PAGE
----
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Research in disaster settings: a systematic qualitative review of ethical guidelines

Overview of attention for article published in BMC Medical Ethics, October 2016
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About this Attention Score

  • In the top 5% of all research outputs scored by Altmetric
  • High Attention Score compared to outputs of the same age (93rd percentile)
  • High Attention Score compared to outputs of the same age and source (88th percentile)

Mentioned by

blogs
1 blog
twitter
38 tweeters
facebook
1 Facebook page

Citations

dimensions_citation
20 Dimensions

Readers on

mendeley
59 Mendeley
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Title
Research in disaster settings: a systematic qualitative review of ethical guidelines
Published in
BMC Medical Ethics, October 2016
DOI 10.1186/s12910-016-0148-7
Pubmed ID
Authors

Signe Mezinska, Péter Kakuk, Goran Mijaljica, Marcin Waligóra, Dónal P. O’Mathúna

Abstract

Conducting research during or in the aftermath of disasters poses many specific practical and ethical challenges. This is particularly the case with research involving human subjects. The extraordinary circumstances of research conducted in disaster settings require appropriate regulations to ensure the protection of human participants. The goal of this study is to systematically and qualitatively review the existing ethical guidelines for disaster research by using the constant comparative method (CCM). We performed a systematic qualitative review of disaster research ethics guidelines to collect and compare existing regulations. Guidelines were identified by a three-tiered search strategy: 1) searching databases (PubMed and Google Scholar), 2) an Internet search (Google), and 3) a search of the references in the included documents from the first two searches. We used the constant comparative method (CCM) for analysis of included guidelines. Fourteen full text guidelines were included for analysis. The included guidelines covered the period 2000-2014. Qualitative analysis of the included guidelines revealed two core themes: vulnerability and research ethics committee review. Within each of the two core themes, various categories and subcategories were identified. Some concepts and terms identified in analyzed guidelines are used in an inconsistent manner and applied in different contexts. Conceptual clarity is needed in this area as well as empirical evidence to support the statements and requirements included in analyzed guidelines.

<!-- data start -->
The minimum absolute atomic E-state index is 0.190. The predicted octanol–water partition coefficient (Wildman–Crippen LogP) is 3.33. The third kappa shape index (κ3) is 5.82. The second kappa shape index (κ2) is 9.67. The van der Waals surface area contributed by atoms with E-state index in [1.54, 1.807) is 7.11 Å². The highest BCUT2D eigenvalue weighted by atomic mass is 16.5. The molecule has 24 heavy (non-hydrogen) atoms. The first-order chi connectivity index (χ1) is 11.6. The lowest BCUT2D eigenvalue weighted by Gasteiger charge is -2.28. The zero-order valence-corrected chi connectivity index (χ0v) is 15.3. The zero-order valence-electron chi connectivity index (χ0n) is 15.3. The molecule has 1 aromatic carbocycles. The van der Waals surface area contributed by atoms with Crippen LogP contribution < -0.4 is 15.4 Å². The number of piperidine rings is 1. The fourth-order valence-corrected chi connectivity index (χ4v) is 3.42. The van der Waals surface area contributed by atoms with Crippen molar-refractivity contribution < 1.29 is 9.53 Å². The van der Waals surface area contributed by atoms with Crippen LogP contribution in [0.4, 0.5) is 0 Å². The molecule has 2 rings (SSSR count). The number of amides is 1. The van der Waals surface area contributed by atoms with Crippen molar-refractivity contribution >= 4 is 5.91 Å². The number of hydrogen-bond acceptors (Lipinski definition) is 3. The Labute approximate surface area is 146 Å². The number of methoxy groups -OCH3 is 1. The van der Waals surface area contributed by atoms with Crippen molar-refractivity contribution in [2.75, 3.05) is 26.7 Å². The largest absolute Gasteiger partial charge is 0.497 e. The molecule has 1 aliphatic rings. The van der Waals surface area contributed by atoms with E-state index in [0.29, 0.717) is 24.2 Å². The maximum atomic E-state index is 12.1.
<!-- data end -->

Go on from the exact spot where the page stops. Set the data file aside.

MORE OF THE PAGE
Twitter Demographics

The data shown below were collected from the profiles of 38 tweeters who shared this research output. Click here to find out more about how the information was compiled.

Mendeley readers

The data shown below were compiled from readership statistics for 59 Mendeley readers of this research output. Click here to see the associated Mendeley record.

Geographical breakdown

Country Count As %
Netherlands 1 2%
Unknown 58 98%

Demographic breakdown

Readers by professional status Count As %
Student > Master 12 20%
Student > Ph. D. Student 9 15%
Researcher 9 15%
Other 7 12%
Student > Bachelor 5 8%
Other 8 14%
Unknown 9 15%
Readers by discipline Count As %
Social Sciences 15 25%
Medicine and Dentistry 12 20%
Arts and Humanities 6 10%
Nursing and Health Professions 4 7%
Psychology 2 3%
Other 11 19%
Unknown 9 15%

Attention Score in Context

This research output has an Altmetric Attention Score of 32. This is our high-level measure of the quality and quantity of online attention that it has received. This Attention Score, as well as the ranking and number of research outputs shown below, was calculated when the research output was last mentioned on 14 June 2020.
All research outputs
#673,419
of 15,839,236 outputs
Outputs from BMC Medical Ethics
#53
of 700 outputs
Outputs of similar age
#20,738
of 296,503 outputs
Outputs of similar age from BMC Medical Ethics
#8
of 67 outputs
Altmetric has tracked 15,839,236 research outputs across all sources so far. Compared to these this one has done particularly well and is in the 95th percentile: it's in the top 5% of all research outputs ever tracked by Altmetric.
So far Altmetric has tracked 700 research outputs from this source. They typically receive a lot more attention than average, with a mean Attention Score of 14.5. This one has done particularly well, scoring higher than 92% of its peers.
Older research outputs will score higher simply because they've had more time to accumulate mentions. To account for age we can compare this Altmetric Attention Score to the 296,503 tracked outputs that were published within six weeks on either side of this one in any source. This one has done particularly well, scoring higher than 93% of its contemporaries.
We're also able to compare this research output to 67 others from the same source and published within six weeks on either side of this one. This one has done well, scoring higher than 88% of its contemporaries.